Riparian seepage zones in headwater agricultural watersheds represent important sources of nitrate-nitrogen (NO3-N) to surface waters, often connecting N-rich groundwater systems to streams. In this study, we examined how NO3-N concentrations in seep and stream water were affected by NO3-N processing along seep surface flow paths and by upslope applications of N from fertilizers and manures. The research was conducted in two headwater agricultural watersheds, FD36 (40 ha) and RS (45 ha), which are fed, in part, by a shallow fractured aquifer system possessing high (3-16 mg L-1) NO3-N concentrations. Data from in-seep monitoring showed that NO3-N concentrations generally decreased downseep (top to bottom), indicating that most seeps retained or removed a fraction of delivered NO3-N (16% in FD36 and 1% in RS). Annual mean N applications in upslope fields (as determined by yearly farmer surveys) were highly correlated with seep NO3-N concentrations in both watersheds (slope: 0.06; R2 = 0.79; p < 0.001). Strong positive relationships also existed between seep and stream NO3-N concentrations in FD36 (slope: 1.01; R2 = 0.79; p < 0.001) and in RS (slope: 0.64; R2 = 0.80; p < 0.001), further indicating that N applications control NO3-N concentrations at the watershed scale. Our findings clearly point to NO3-N leaching from upslope agricultural fields as the primary driver of NO3-N losses from seeps to streams in these watersheds and therefore suggest that appropriate management strategies (cover crops, limiting fall/winter nutrient applications, decision support tools) be targeted in these zones.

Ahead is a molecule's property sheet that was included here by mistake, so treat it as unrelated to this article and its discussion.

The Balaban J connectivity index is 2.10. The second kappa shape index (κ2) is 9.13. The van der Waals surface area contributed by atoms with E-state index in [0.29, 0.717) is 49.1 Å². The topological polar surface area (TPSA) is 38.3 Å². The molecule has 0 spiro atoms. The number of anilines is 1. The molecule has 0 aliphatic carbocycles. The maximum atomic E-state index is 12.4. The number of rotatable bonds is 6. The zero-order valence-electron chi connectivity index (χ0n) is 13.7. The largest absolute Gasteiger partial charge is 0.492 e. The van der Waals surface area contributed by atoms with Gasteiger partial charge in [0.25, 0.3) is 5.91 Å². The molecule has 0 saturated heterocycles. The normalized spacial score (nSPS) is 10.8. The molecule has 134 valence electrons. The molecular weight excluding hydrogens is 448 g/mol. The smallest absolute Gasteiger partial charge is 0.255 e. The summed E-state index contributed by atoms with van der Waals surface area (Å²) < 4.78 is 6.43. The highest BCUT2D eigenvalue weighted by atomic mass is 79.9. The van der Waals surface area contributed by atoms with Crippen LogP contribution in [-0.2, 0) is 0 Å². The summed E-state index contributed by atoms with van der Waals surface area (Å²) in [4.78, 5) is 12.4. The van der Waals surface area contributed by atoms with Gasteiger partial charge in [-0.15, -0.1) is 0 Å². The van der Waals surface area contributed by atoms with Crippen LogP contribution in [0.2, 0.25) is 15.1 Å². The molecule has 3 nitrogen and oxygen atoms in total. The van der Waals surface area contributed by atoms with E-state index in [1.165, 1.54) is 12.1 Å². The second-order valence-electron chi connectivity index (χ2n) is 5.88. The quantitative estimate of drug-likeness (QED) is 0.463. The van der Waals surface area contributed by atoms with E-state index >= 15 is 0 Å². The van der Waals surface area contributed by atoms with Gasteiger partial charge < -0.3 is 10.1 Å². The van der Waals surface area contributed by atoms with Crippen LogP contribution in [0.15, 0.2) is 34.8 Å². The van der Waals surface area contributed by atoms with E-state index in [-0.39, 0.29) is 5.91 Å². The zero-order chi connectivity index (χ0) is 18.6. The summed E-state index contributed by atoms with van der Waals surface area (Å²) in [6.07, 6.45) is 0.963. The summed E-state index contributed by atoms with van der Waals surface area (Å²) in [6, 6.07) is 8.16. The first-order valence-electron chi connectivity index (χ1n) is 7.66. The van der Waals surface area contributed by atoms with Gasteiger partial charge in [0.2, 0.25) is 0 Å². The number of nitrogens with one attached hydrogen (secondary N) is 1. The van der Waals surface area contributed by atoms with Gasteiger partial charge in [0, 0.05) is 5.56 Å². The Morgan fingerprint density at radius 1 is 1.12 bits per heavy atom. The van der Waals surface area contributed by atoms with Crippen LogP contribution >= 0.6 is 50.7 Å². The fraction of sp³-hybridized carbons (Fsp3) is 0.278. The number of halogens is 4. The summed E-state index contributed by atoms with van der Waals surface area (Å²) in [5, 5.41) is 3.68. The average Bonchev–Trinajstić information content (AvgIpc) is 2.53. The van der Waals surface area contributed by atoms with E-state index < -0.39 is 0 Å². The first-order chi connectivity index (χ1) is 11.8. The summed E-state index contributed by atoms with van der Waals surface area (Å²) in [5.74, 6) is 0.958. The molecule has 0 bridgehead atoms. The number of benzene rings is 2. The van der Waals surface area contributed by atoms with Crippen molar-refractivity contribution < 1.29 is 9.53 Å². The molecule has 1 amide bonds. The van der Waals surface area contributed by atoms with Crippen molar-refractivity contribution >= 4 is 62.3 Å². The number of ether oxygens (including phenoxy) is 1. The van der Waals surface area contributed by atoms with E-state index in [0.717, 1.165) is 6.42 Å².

All Science Journal Classification (ASJC) codes
- Environmental Engineering
- Water Science and Technology
- Waste Management and Disposal
- Management, Monitoring, Policy and Law